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L. Jon Wertheim
July 26, 1999
Short ShriftFor the second year in a row, the U.S. dropped a Davis Cup tie at home
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July 26, 1999


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Short Shrift
For the second year in a row, the U.S. dropped a Davis Cup tie at home

At the inaugural Davis Cup competition in 1900, there were no $450 tickets, the matches weren't simulcast on a JumboTron in downtown Boston, and the players arrived without personal racket stringers. Still, there were striking similarities between that first tie and last weekend's electrifying encounter between the U.S. and Australia on the Cup's centennial. The events were played at the same venue—the Long-wood Cricket Club in Brookline, Mass.—and, as ever, the team format and overlay of patriotism imbued the matches with an intensity and purity seldom seen at tennis tournaments.

What's more, just as the two best players of their day, British brothers Reggie and Laurie Doherty, declined to compete in the initial tie—they cited an aversion to ocean travel—there were glaring absences last weekend. Hubristic Andre Agassi has vowed never to play Davis Cup again; Aussie power hitter Mark Philippoussis was out with an injured left knee; and Pete Sampras, fresh from winning Wimbledon, was present but unaccounted for, at least in the singles lineup.

After watching his compatriots Todd Martin and Jim Courier spring a stunning upset of Great Britain in a first-round tie in April, Sampras had called U.S. captain Tom Gullikson and inquired about rejoining the team for the second round. Sampras's offer came with a noble, if silly, caveat: Reluctant to shunt either Martin or Courier off the stage, Petey-come-lately wanted to make only a doubles cameo.

To many, the notion of the best player of this generation sitting on the sidelines made less sense than the lyrics to Livin' La Vida Loca. The Aussies, in fact, regarded Sampras's doubles-only pledge skeptically. "I'm expecting some shoulder and elbow injuries," half-joked team captain John Newcombe, referring to the rule that teams can make substitutions only when players are injured.

With Sampras on the bench, the U.S. fell behind 2-0 last Friday. Whipping lasers from the backcourt, diminutive 18-year-old Lleyton Hewitt dispatched Martin in four sets. Patrick Rafter, who will become the world's top-ranked on July 26, then dismembered Courier. Thus it was left to Sampras to keep the U.S.'s hopes alive the next day. Paired with Alex O'Brien, Sampras did little to distinguish himself, but the Americans prevailed against Sandon Stolle and Mark Woodforde in five gripping sets.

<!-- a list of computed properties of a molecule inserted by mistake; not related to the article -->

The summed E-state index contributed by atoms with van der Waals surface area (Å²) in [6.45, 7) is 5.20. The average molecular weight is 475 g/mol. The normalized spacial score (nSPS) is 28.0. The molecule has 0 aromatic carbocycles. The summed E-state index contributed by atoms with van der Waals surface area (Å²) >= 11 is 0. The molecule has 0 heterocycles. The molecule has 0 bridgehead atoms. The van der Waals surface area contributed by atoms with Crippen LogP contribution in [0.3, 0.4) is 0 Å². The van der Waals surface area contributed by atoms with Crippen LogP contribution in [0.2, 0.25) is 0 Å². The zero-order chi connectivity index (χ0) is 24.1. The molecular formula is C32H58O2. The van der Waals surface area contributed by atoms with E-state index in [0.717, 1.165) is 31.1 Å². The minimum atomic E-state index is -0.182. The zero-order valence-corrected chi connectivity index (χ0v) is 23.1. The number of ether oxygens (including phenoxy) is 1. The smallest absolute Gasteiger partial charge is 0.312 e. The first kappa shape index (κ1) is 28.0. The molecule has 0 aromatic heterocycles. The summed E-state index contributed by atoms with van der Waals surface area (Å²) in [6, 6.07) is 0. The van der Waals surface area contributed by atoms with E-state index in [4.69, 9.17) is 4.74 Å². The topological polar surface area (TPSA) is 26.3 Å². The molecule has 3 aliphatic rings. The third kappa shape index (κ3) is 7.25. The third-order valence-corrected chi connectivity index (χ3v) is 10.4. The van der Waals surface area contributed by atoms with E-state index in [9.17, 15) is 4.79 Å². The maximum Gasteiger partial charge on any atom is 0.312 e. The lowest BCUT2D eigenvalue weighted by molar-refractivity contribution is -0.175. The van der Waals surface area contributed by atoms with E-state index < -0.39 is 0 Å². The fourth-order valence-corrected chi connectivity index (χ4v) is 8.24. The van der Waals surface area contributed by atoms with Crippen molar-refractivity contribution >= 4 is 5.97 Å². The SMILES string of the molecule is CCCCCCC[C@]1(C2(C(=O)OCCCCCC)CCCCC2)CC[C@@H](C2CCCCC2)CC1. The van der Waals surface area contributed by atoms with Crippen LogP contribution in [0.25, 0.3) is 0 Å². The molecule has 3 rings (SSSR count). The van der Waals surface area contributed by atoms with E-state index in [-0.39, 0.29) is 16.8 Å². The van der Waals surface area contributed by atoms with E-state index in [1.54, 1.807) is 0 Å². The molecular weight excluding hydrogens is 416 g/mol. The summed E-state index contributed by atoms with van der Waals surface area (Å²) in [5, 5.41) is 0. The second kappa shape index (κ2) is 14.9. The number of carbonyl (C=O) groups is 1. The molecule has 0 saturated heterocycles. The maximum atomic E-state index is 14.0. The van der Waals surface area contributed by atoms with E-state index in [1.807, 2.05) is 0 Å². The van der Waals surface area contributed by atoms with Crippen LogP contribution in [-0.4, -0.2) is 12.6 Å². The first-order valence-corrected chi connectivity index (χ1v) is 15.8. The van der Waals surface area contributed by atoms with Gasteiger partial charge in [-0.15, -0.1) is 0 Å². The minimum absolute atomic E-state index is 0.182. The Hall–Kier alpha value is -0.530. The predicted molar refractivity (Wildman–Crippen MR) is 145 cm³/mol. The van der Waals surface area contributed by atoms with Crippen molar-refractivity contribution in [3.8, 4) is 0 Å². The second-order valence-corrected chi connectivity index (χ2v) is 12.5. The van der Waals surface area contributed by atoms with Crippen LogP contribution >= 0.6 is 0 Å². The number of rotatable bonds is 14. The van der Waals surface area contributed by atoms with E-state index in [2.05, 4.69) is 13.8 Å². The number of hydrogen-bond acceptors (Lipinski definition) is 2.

Reporters then asked Gullikson about Sampras's availability for the reverse singles on Sunday. Coyly, Gullikson said that substituting Sampras was "a possibility" and that Martin "has really not been healthy all year." This was news to Martin, who told journalists he felt fine.

Sunday kicked off with a moving ceremony honoring a legion of past Davis Cuppers. Words such as sportsmanship and dignity were bandied about. At roughly the same time, Gullikson was telling Sampras that he might play singles against Rafter. After giving Martin "a visual examination," the U.S. team doctor, David Altchek, said Martin was suffering from heat exhaustion and should not play. Problem was, under Davis Cup rules, a player's injury must be deemed legit by a neutral physician, and when Boston orthopedic surgeon G. Richard Paul examined Martin, he declared him fit to compete. "We asked for proof like an electrolyte count and body temperature," says a physician who consulted with Paul. "They didn't give us anything."

In fairness to Martin, a player known for his integrity, he appeared woozy and took IV fluids before his match with Rafter. But after Gullikson's remarks the previous day, the situation smelled more peculiar than Vegemite.

In either a triumph of will or a confirmation of Paul's assessment, Martin won the first two sets against Rafter. The Aussie, however, had plenty of fight in him. In the infernal 120� court-side heat he grew stronger as the afternoon progressed, and he won his 11th straight five-set match. That sealed the U.S. team's second Davis Cup debacle at home in less than a year (after a loss to Italy in Milwaukee last fall) and may have placed a chalk outline around Gullikson's tenure as captain.

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